Two flags fly in the wind over a parking lot with a dusty highway and mountains in the background
Thecàl Dhâl Visitor Centre in Kluane National Park
  • Where it is: Kluane National Park borders the Alaska Highway along Lake Kluane is the Yukon, between Whitehorse and the Alaskan border.
  • Why it’s awesome: This spectacular Canadian National Park is vast and doesn’t have a ton of visitors due to it’s remote location. The mountain and lake landscapes are just incredible. This is home to Mt Logan, Canada’s highest peak as well as Canada’s largest ice field. You can’t help but get a taste of Kluane driving the highway, but it’s fully worth it to spend some time here. There is a campground near the Alaska Highway and another at Kathleen Lake (a very worthwhile side trip). There are plenty of hiking and wildlife viewing opportunities in Kluane National Park as well.

How to Prepare Your Vehicle to Drive to Alaska

Any reliable road worthy vehicle will be totally fine to drive to Alaska. Its overall reliability is much more important than any specific capabilities (like 4 wheel drive or all wheel drive). This is a long road trip with long distances between services and more construction than a typical road trip, but the road itself does not require anything in particular from your vehicle. I have driven the Alaska Highway in a Honda Accord, a Chevy Astro minivan, a Toyota 4 Runner and a Ford F-250. All of them were just fine.

There are a few things you can do to help you and your vehicle be ready:

  • Accept that this trip will be hard on your vehicle – you are likely to get windshield dings and paint chips so it might not be ideal for a brand new vehicle!
  • Make sure you have excellent tires. If there’s any doubt, get new tires before your trip. This will greatly reduce the odds of getting a flat.
  • If possible, carry a full size spare tire. Make sure you have a spare tire and the equipment to change it (refer to your car’s manual)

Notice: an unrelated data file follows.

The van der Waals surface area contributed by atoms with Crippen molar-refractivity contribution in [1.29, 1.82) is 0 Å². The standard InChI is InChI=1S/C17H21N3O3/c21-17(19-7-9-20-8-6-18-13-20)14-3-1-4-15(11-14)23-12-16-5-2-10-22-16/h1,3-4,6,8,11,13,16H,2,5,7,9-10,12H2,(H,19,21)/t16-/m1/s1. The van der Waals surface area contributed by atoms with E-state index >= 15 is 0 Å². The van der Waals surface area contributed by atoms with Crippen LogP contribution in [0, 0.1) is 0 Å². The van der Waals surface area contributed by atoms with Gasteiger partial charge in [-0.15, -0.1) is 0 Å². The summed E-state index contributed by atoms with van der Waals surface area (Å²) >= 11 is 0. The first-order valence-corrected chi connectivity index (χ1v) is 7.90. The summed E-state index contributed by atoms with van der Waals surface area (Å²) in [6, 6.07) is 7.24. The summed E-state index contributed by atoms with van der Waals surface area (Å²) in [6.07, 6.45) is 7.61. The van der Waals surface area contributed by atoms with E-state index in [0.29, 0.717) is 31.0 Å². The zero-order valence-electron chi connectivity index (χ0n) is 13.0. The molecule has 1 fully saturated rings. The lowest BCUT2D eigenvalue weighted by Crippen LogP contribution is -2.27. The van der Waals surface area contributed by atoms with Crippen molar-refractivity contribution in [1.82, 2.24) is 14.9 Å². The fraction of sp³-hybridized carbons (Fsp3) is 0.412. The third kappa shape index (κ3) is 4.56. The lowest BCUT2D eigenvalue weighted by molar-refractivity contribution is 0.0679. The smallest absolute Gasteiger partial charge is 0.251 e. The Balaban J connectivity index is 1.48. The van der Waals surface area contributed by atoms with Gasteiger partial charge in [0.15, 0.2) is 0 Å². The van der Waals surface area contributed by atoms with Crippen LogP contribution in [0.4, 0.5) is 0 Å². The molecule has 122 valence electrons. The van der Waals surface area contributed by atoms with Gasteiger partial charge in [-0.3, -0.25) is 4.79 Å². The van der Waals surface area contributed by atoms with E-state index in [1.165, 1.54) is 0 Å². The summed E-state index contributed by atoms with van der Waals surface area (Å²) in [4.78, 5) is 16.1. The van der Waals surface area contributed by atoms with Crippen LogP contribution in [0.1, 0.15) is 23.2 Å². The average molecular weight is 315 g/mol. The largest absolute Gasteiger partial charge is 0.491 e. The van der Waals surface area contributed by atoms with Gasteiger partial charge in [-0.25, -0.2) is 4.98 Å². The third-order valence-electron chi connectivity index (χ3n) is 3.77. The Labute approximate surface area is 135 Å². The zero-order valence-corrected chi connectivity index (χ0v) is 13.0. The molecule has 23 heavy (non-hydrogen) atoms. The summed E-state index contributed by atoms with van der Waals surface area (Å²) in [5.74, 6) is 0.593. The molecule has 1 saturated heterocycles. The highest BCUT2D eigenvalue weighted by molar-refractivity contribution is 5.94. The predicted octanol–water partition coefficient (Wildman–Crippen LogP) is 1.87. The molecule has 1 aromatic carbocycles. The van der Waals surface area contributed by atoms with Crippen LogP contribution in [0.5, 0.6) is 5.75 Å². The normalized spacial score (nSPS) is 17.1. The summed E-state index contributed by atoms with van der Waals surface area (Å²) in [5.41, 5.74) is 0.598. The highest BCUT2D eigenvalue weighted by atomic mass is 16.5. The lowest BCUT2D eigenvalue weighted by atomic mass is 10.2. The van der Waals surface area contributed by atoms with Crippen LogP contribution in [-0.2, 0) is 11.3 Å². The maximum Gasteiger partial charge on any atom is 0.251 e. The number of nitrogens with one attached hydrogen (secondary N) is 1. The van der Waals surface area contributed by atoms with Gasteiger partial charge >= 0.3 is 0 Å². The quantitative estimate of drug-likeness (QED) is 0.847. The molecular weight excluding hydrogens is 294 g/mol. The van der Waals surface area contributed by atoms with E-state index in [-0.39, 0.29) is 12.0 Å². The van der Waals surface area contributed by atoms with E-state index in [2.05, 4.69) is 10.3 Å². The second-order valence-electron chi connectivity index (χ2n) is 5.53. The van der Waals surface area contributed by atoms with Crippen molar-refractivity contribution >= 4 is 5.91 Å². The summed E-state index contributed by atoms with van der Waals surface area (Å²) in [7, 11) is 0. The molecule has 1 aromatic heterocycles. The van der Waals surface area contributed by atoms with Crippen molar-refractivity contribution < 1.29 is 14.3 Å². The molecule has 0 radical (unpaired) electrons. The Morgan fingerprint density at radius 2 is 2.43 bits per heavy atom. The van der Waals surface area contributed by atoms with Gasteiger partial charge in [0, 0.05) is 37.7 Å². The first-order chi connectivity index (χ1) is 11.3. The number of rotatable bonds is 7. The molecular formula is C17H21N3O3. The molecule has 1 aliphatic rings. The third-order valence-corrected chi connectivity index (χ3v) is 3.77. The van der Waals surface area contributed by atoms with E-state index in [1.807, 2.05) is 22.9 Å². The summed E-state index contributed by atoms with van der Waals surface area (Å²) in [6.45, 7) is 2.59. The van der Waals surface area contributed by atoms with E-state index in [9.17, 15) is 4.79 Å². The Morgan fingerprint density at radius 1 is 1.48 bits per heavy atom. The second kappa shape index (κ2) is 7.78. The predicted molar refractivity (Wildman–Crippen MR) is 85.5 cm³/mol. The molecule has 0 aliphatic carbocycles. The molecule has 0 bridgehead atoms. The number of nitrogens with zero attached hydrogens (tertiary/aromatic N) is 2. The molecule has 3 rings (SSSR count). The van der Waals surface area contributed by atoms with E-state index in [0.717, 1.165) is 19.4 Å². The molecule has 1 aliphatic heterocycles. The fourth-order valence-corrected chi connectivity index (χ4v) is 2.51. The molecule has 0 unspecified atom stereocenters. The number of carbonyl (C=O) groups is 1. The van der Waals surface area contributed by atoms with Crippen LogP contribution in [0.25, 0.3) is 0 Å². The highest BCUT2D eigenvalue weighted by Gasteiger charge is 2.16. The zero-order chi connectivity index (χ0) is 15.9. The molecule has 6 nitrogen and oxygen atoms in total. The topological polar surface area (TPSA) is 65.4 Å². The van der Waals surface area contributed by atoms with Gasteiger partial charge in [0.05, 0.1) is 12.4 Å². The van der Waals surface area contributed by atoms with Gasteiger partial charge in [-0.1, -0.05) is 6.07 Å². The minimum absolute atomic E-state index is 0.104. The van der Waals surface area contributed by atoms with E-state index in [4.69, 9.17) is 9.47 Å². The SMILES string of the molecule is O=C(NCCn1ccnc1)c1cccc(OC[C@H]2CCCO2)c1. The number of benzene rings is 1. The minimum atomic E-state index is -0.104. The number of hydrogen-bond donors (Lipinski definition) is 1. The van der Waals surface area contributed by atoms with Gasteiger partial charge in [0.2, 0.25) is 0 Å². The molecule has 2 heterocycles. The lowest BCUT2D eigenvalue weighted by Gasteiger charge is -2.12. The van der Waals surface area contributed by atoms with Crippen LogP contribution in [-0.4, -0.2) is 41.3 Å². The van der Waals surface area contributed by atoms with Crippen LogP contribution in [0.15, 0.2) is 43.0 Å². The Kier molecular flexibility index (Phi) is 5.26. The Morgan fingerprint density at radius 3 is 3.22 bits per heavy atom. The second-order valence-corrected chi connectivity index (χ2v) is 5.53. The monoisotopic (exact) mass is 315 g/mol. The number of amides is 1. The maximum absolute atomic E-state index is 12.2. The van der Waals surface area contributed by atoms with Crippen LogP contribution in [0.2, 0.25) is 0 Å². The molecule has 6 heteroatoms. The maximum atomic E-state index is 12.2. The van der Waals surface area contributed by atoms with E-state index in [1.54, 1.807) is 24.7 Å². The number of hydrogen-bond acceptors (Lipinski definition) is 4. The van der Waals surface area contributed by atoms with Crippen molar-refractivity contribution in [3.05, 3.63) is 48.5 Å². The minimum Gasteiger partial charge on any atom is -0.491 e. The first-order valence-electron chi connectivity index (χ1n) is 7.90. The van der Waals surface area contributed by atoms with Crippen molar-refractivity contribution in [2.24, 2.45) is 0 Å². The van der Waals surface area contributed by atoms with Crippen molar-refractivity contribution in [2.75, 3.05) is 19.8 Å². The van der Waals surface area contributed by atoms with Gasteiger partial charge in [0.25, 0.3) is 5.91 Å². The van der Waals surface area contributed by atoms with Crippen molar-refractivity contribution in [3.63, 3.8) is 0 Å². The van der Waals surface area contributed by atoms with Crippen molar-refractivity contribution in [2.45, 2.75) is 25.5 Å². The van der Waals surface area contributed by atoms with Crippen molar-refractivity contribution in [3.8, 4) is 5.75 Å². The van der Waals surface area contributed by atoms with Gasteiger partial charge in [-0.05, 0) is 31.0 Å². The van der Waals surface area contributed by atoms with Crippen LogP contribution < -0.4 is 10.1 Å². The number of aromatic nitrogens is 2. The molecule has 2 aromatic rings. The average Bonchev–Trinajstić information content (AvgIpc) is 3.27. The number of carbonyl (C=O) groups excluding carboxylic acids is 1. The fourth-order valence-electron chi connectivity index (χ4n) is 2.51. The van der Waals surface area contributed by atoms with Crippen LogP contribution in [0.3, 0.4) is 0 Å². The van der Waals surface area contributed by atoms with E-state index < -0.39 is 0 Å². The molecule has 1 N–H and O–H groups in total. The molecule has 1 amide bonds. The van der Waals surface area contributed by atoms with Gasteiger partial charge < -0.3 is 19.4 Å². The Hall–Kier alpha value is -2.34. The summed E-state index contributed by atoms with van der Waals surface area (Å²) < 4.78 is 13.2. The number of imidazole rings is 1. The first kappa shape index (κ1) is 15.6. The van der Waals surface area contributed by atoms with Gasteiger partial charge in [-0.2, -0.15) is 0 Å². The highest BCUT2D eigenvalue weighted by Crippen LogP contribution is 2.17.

• Get an oil change before you leave
  • Mentally prepare to fuel up whenever you have the opportunity, regardless of cost. If you think this may be difficult for you, consider bringing a gas can. A gas can is not necessary, unless you try to push on too many times for cheaper fuel!
  • Make sure your car insurance will cover you while in Canada
  • Carry extra food, water and warm clothing and blankets in case of a breakdown. This will help you stay safe and comfortable if you need to wait for help. This is also helpful if you find yourself waiting a long time for road construction delays.

What if my car breaks down?

First of all, don’t panic! Breakdowns happen and people will help you. I’ve had several breakdowns on the Alaska Highway and have always been able to get help safely.

If you’re in a place with cell service, you can call for AAA Roadside assistance (which also exists in Canada). They will help you get help and to a shop that can fix your vehicle.

If you’re not in an area with cell phone service, put your hood up and someone will stop and see what you need. You may be able to get a ride to the nearest town, or you may be able to stay with the vehicle and someone will send help.

I know this sounds scary, but this is a place where strangers will help you. Mechanics even in very small towns will do everything they can to help you get back on the road. Even though it’s stressful, I’ve always been able to get back on the road in a few hours or by the next day, even when I was by myself.

What do I need to Bring to Road Trip to Alaska?